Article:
# [ACCEPTED]-Min Value from Stack-data-structures

Score: 28

Use two stacks. One is the data, one is 10 the minimums. When you push onto the data 9 stack, push the new minimum onto the minimums 8 stack (the new minimum is the min of the 7 item you're pushing and whatever is currently 6 on the top of the minimums stack), and when 5 you pop, pop off of both stacks (so that 4 the two stacks always have the same number 3 of elements). To find the minimum element, just 2 look at the top of the minimums stack.

Pushing, popping 1 and finding the min value are O(1).

Score: 2

A stack by definition is `push/pop` (`LIFO`) data structure. You 1 can't using a single stack!

Score: 2

O(n) is the best you're gonna do - you'd 8 have to check each one of the values and 7 compare them to the aggregator minimum, otherwise 6 how would you know you got the lowest?

If 5 you want, you can store the minimum as the 4 values are added, making the pushes more 3 expensive for the benefit of an O(1) read 2 (of the pre-calculated minimum), but that's 1 it.

Score: 1

I am not sure why you expect to do this 2 in constant time for arbitrary length. The 1 best you will be able to do is O(n)

Score: 1

You'll probably want some kind of priority heap if you 10 want to always pop the least element. If 9 you want to pop what was last pushed, but 8 be able to know the order of the elements 7 remaining in the stack, some kind of search 6 tree e.g. red-black will support deletion of an element 5 from an arbitrary position (your stack would 4 have a pointer to the tree node so when 3 you pop you can find it).

If you only need 2 to know the minimum (or max) remaining in 1 the stack then ESRogs' is optimal.

Score: 1

Here is the Python implementation of ESRogs 2 algorithm using lists as stacks:

``````class ConstantStack:
def __init__(self):
self.stack = []
self.min_stack = []
def push(self,item):
self.stack.append(item)
if len(self.min_stack) == 0:
self.min_stack.append(item)
return
# Get the smaller item between the pushed item and the top of the stack
smallest = min(item,self.min_stack[-1])
self.min_stack.append(smallest)
def pop(self):
self.min_stack.pop()
return self.stack.pop()
def min(self):
# NOTE: min_stack[-1] is equivalent to peek()
return self.min_stack[-1]
``````

Here is 1 an example of its usage:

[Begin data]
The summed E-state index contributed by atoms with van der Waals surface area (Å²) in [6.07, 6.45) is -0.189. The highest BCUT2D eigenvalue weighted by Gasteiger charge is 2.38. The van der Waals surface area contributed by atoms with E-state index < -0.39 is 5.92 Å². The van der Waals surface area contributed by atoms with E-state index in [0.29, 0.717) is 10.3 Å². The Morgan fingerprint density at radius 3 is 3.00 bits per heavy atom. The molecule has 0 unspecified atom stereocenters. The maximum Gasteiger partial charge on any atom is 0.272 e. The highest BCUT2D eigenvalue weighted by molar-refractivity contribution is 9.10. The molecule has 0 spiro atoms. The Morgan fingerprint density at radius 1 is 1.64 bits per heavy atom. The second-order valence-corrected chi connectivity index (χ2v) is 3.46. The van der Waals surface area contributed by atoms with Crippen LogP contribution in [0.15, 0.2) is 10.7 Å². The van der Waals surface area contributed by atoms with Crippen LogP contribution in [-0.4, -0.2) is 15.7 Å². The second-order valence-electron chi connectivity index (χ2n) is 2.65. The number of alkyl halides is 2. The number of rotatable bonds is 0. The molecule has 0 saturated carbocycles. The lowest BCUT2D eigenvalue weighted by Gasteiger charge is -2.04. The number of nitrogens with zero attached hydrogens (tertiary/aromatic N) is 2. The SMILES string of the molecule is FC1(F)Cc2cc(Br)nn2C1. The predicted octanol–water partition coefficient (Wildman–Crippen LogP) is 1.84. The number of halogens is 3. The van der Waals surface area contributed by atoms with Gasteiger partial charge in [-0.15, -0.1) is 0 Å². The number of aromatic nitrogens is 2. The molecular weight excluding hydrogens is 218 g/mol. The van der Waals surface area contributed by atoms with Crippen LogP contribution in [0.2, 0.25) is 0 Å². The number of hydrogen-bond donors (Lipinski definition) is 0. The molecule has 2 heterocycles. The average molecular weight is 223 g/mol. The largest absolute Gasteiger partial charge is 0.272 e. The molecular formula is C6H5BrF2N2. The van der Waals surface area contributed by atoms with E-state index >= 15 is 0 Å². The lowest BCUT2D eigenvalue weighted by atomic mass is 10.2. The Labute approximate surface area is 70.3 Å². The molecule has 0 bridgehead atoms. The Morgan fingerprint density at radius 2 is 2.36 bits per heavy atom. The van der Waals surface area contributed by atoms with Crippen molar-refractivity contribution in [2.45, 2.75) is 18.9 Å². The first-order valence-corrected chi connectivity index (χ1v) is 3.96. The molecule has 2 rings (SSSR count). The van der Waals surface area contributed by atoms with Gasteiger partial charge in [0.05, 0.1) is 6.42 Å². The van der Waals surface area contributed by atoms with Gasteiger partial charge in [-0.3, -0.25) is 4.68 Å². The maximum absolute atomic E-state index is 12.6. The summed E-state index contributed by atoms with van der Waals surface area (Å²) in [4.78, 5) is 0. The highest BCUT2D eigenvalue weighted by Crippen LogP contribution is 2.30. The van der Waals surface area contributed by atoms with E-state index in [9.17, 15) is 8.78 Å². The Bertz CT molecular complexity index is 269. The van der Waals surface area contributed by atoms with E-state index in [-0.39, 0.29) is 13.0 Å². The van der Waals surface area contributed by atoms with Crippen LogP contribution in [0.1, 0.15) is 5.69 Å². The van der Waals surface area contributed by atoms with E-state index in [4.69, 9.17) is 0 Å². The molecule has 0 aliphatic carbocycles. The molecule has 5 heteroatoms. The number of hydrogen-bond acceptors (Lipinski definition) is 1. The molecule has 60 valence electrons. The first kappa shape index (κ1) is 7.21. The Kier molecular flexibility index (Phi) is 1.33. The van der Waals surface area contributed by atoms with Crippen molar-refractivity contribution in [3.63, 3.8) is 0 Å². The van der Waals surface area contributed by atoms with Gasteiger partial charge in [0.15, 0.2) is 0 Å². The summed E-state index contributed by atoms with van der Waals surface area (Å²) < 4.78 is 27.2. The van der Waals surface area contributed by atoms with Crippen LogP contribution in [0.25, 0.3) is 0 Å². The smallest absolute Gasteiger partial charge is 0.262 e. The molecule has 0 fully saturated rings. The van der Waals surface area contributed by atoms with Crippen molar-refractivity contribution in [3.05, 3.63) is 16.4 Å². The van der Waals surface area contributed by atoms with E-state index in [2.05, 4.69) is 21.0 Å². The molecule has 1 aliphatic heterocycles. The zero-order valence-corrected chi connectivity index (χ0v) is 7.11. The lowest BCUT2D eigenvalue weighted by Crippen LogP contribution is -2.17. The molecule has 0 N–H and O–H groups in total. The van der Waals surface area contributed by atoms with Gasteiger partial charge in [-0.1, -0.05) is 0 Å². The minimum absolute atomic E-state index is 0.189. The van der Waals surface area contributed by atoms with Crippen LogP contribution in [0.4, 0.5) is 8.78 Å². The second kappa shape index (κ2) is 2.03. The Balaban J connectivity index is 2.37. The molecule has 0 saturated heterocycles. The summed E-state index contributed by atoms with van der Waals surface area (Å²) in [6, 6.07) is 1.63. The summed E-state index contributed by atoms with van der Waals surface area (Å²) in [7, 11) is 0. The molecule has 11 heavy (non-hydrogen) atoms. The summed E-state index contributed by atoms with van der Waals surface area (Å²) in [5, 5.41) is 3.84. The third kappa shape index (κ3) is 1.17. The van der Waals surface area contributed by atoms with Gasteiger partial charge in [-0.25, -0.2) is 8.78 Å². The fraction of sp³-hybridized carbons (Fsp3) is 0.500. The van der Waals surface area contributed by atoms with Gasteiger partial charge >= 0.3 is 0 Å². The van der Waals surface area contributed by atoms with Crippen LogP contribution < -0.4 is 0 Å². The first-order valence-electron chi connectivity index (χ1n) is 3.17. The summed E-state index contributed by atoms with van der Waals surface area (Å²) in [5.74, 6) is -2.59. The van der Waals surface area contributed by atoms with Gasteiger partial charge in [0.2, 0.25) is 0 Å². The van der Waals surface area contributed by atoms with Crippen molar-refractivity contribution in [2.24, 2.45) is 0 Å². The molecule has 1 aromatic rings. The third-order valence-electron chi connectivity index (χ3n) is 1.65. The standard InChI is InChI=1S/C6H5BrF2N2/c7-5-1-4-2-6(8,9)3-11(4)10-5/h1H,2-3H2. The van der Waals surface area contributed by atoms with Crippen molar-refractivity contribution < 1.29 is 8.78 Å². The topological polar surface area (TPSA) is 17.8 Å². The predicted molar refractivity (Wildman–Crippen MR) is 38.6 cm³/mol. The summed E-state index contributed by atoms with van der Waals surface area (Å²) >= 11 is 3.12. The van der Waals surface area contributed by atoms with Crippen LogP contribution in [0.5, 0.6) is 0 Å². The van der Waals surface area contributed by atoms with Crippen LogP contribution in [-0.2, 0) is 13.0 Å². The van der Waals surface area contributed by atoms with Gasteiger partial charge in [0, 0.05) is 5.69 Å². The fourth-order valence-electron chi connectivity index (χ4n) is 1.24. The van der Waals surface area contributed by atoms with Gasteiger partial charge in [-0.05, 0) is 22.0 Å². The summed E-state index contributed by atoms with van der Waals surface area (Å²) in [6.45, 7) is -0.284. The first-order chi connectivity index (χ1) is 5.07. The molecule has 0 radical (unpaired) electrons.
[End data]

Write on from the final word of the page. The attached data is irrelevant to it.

``````>>> s = ConstantStack()
>>> s.push(3)
>>> s.push(7)
>>> s.push(6)
>>> s.push(1)
>>> s.min()
1
>>> s.pop()
1
>>> # Now that 1 is gone, 3 is the next smallest
>>> s.min()
3
>>> s.pop()
6
>>> # 6 was popped but 3 still remains the smallest
>>> s.min()
3
>>> s.pop()
7
>>> s.min()
3
>>> s.pop()
3
``````
Score: 0
``````#define STACKSIZE 50

typedef struct stack
{
int item[STACKSIZE];
int top;
}MULSTACKEX;

void InitStack(MULSTACKEX &st)
{
st.item[STACKSIZE] = 0;
st.top = -1;
}

void Push(MULSTACKEX &st1, MULSTACKEX &st2, int elem)
{
if(st1.top == -1)
{
st1.top++;
st1.item[st1.top] = elem;

st2.top++;
st2.item[st2.top] = elem;
}
else
{
st1.top++;
st1.item[st1.top] = elem;

if(elem < st2.item[st2.top])
{
st2.top++;
st2.item[st2.top] = elem;
}
}
}

void Display(MULSTACKEX &st1, MULSTACKEX &st2)
{
cout<<"stack1 elements: "<<endl;
for(int i = 0; i <= st1.top; i++)
{
cout<<st1.item[i]<<"->";
}

cout<<endl;
cout<<"stack2 elements: "<<endl;
for(int i = 0; i <= st2.top; i++)
{
cout<<st2.item[i]<<"->";
}

}

int Pop(MULSTACKEX &st1, MULSTACKEX &st2)
{
int elem = 0;
if(st1.item[st1.top] == st2.item[st2.top])
{
elem = st2.item[st2.top];
st2.top--;

elem = st1.item[st1.top];
st1.top--;
}
else
{
elem = st1.item[st1.top];
st1.top--;
}

return elem;
}
int FindMin(MULSTACKEX &st2)
{
int elem = st2.item[st2.top];
return elem;
}

int _tmain(int argc, _TCHAR* argv[])
{
MULSTACKEX stack1, stack2;

InitStack(stack1);
InitStack(stack2);

Push(stack1,stack2,13);
Push(stack1,stack2,17);
Push(stack1,stack2,5);
Display(stack1,stack2);

int min_elem1 = FindMin(stack2);
cout<<"Min element in the list is: "<<min_elem1<<endl<<endl;

int deletedelem2 = Pop(stack1,stack2);
cout<<"Pop element from the stack:"<< deletedelem2 <<endl<<endl;
Display(stack1,stack2);

cout<<endl<<endl;

Push(stack1,stack2,19);
Push(stack1,stack2,8);
Display(stack1,stack2);

cout<<endl<<endl;

int deletedelem1 = Pop(stack1,stack2);
cout<<"Pop element from the stack:"<< deletedelem1 <<endl<<endl;
Display(stack1,stack2);

int min_elem2 = FindMin(stack2);
cout<<"Min element in the list is: "<<min_elem2<<endl<<endl;

return 0;
}
``````

0

Score: 0

Instead of pushing 1 value, we push a pair 10 of numbers. first element will be element 9 that you want to push, second element would 8 be minimum element of the stack and we should 7 keep track of the minimum element. (element,minOfStack)

let 6 say you have an empty array. when first 5 you push data to the stack,firs element 4 is also minumum value.

`````` data=[(1,1)]
``````

then you add value 3 2. you check the minimim value of the stack 2 which is 1, 1<2, so you push (2,1) to 1 the array

``````data=[(1,1),(2,1)]
``````

Here is the python implementation

``````class StackTrackingMin:
def __init__(self):
self._data=[]
def push(self,x:int)->None:
currentMin=self.getMin()
if currentMin==None or currentMin>x:
currentMin=x
self._data.append((x,currentMin))
def pop(self)->None:
self._data.pop() # pop does not return anything
def top(self)->int:
return self._date[-1] if self._data else None
def getMin(self)->int:
return self._data[-1] if self._data else None
``````

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